An introduction to using CSS in themes

Themes are terrific, but sometimes they don’t look exactly as we wish.  If you have a premium or a business account on, you can “tweak” themes with “css” (or cascading style sheets).  Here’s how!

Introducing CSS

Cascading style sheets have been around since the middle 1990s, so we’re talking my language, blogging in the Olden Days! Before there were themes, if we wanted to create a common style of fonts, colors, and layout, we had to know “css” –which is just a little bit more sophisticated than regular HTML.

Themes are largely a kind of “interactive” cascading style sheet (with a number of more complex features).   Themes include an “external” style sheet we don’t see in, but we interact with it when we set our fonts and colors and backgrounds using the theme customizer.  The “cascade” part of cascading style sheets refers to the idea of having a kind of waterfall of style sheets associated with a blog (or website).   There can be several style sheets associated with a single blog page.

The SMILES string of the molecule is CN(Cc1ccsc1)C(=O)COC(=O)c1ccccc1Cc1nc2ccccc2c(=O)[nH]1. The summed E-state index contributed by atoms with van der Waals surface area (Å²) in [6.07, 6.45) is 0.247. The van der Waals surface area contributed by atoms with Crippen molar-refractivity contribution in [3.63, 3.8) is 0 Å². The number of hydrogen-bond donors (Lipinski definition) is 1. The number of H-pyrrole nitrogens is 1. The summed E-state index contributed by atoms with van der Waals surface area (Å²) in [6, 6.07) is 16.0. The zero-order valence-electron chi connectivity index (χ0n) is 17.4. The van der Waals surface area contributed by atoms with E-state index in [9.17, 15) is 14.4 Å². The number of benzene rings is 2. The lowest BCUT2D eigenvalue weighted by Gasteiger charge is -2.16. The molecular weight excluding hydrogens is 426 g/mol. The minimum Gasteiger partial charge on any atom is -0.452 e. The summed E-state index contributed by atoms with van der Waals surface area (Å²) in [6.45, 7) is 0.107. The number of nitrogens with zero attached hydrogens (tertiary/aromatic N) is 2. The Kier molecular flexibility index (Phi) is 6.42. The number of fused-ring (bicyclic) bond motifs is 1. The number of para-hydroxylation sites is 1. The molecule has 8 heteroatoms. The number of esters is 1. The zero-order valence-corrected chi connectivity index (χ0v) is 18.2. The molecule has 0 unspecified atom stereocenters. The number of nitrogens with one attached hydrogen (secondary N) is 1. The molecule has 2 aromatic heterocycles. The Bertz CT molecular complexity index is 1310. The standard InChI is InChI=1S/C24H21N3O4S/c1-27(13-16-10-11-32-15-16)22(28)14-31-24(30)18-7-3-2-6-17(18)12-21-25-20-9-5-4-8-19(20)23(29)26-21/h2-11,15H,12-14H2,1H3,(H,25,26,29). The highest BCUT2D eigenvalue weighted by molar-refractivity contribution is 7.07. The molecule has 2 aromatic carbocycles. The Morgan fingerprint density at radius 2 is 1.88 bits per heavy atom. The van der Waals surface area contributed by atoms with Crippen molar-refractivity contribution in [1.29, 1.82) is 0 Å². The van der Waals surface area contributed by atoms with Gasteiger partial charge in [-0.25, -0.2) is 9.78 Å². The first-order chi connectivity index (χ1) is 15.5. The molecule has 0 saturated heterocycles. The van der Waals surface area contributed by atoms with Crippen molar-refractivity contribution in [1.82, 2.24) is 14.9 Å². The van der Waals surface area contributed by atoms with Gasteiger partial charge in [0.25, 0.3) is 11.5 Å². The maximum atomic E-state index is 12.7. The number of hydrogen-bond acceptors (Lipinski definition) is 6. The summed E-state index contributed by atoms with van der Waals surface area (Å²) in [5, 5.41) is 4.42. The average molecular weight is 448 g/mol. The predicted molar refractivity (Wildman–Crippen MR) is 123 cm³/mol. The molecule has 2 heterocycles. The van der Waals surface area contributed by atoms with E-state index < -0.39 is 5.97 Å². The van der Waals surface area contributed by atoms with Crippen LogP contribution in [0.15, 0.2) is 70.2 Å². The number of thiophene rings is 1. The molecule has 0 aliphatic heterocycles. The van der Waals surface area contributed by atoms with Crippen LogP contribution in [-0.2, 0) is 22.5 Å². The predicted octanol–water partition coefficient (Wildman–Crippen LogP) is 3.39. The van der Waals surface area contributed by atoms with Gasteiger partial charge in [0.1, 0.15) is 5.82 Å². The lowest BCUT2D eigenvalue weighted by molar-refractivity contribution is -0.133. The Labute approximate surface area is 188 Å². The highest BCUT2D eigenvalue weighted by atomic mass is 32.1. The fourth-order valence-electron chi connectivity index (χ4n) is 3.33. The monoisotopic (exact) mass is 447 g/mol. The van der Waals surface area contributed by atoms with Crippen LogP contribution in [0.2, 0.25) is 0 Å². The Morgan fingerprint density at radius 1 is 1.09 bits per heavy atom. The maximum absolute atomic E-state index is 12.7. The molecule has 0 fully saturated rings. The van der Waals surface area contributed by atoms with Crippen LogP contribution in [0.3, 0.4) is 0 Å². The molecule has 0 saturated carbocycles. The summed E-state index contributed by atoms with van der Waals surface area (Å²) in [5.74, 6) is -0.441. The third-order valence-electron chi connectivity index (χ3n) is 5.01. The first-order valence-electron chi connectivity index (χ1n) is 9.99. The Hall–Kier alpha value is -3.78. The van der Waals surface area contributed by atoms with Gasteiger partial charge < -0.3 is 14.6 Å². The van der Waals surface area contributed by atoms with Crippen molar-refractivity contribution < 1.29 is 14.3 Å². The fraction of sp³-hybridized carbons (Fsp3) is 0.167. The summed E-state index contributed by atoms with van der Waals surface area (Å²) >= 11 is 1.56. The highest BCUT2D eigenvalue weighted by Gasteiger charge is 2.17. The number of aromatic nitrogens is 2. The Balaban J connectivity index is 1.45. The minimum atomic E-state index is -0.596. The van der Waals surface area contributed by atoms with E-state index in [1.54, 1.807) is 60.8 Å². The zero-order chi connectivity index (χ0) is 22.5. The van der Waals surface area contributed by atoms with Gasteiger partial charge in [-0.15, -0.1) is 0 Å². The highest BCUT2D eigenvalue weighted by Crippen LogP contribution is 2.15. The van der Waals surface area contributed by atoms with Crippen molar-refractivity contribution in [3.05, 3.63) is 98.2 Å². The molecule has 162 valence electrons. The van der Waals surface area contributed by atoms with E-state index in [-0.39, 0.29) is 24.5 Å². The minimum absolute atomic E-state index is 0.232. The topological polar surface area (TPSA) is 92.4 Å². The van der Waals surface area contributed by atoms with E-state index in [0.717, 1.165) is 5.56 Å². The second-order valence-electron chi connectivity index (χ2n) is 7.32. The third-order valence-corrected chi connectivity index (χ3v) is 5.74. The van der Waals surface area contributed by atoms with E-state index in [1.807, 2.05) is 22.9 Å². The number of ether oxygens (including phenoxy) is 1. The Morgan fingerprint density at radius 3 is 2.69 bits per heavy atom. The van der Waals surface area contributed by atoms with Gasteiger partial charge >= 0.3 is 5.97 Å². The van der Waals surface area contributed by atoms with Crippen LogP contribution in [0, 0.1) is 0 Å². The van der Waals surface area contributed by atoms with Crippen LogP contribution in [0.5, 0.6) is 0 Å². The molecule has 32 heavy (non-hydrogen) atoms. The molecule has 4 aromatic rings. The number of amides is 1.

Style sheets are simply text documents in which we set up code  with a particular grammar called “statements.”  The browser finds the style sheets and interprets the statements to figure out how to render the page.    Let’s start with an easy example to get the ball rolling.

Creating a custom blockquote

One of the things I really hate about my current theme is it’s plain “blockquote” style.  Bleah.   Let’s say .I want my blockquote to be in a different font, indented, with a nice pale yellow box instead of the current grey one.

Blockquote is an “HTML selector” — an element we can manipulate using style sheets.